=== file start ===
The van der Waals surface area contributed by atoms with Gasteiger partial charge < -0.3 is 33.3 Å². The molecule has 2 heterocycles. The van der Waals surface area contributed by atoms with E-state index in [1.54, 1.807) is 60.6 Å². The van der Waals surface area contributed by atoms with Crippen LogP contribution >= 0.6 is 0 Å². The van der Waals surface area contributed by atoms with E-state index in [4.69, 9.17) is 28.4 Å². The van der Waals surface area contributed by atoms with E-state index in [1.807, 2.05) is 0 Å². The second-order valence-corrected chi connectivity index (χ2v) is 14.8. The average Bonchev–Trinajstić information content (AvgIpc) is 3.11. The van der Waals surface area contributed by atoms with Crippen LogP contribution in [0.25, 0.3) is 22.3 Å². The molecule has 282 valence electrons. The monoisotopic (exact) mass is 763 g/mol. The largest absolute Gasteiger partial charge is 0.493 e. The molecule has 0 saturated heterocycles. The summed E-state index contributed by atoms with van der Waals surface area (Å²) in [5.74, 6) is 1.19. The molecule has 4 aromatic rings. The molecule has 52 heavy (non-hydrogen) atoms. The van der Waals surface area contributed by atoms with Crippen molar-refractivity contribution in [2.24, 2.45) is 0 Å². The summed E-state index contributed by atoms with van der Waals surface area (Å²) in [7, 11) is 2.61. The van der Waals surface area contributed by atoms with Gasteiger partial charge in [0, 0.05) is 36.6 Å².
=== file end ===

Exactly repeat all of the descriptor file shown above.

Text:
The van der Waals surface area contributed by atoms with Gasteiger partial charge < -0.3 is 33.3 Å². The molecule has 2 heterocycles. The van der Waals surface area contributed by atoms with E-state index in [1.54, 1.807) is 60.6 Å². The van der Waals surface area contributed by atoms with Crippen LogP contribution >= 0.6 is 0 Å². The van der Waals surface area contributed by atoms with E-state index in [4.69, 9.17) is 28.4 Å². The van der Waals surface area contributed by atoms with E-state index in [1.807, 2.05) is 0 Å². The second-order valence-corrected chi connectivity index (χ2v) is 14.8. The average Bonchev–Trinajstić information content (AvgIpc) is 3.11. The van der Waals surface area contributed by atoms with Crippen LogP contribution in [0.25, 0.3) is 22.3 Å². The molecule has 282 valence electrons. The monoisotopic (exact) mass is 763 g/mol. The largest absolute Gasteiger partial charge is 0.493 e. The molecule has 0 saturated heterocycles. The summed E-state index contributed by atoms with van der Waals surface area (Å²) in [5.74, 6) is 1.19. The molecule has 4 aromatic rings. The molecule has 52 heavy (non-hydrogen) atoms. The van der Waals surface area contributed by atoms with Crippen molar-refractivity contribution in [2.24, 2.45) is 0 Å². The summed E-state index contributed by atoms with van der Waals surface area (Å²) in [7, 11) is 2.61. The van der Waals surface area contributed by atoms with Gasteiger partial charge in [0, 0.05) is 36.6 Å².